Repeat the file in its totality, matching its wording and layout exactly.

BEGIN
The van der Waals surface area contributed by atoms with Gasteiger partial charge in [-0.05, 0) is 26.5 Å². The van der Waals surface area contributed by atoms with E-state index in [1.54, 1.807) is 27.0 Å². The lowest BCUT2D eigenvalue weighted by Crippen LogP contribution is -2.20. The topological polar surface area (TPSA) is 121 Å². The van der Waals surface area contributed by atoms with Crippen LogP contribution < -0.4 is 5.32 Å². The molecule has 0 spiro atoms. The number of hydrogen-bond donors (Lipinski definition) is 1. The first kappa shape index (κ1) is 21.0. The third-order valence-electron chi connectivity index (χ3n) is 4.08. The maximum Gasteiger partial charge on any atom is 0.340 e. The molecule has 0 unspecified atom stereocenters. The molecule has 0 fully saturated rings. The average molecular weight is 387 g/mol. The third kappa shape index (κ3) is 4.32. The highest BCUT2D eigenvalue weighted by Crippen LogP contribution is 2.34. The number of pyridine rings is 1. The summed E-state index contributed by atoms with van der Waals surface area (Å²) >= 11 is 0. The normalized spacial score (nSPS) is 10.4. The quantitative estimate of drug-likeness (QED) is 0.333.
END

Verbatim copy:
The van der Waals surface area contributed by atoms with Gasteiger partial charge in [-0.05, 0) is 26.5 Å². The van der Waals surface area contributed by atoms with E-state index in [1.54, 1.807) is 27.0 Å². The lowest BCUT2D eigenvalue weighted by Crippen LogP contribution is -2.20. The topological polar surface area (TPSA) is 121 Å². The van der Waals surface area contributed by atoms with Crippen LogP contribution < -0.4 is 5.32 Å². The molecule has 0 spiro atoms. The number of hydrogen-bond donors (Lipinski definition) is 1. The first kappa shape index (κ1) is 21.0. The third-order valence-electron chi connectivity index (χ3n) is 4.08. The maximum Gasteiger partial charge on any atom is 0.340 e. The molecule has 0 unspecified atom stereocenters. The molecule has 0 fully saturated rings. The average molecular weight is 387 g/mol. The third kappa shape index (κ3) is 4.32. The highest BCUT2D eigenvalue weighted by Crippen LogP contribution is 2.34. The number of pyridine rings is 1. The summed E-state index contributed by atoms with van der Waals surface area (Å²) >= 11 is 0. The normalized spacial score (nSPS) is 10.4. The quantitative estimate of drug-likeness (QED) is 0.333.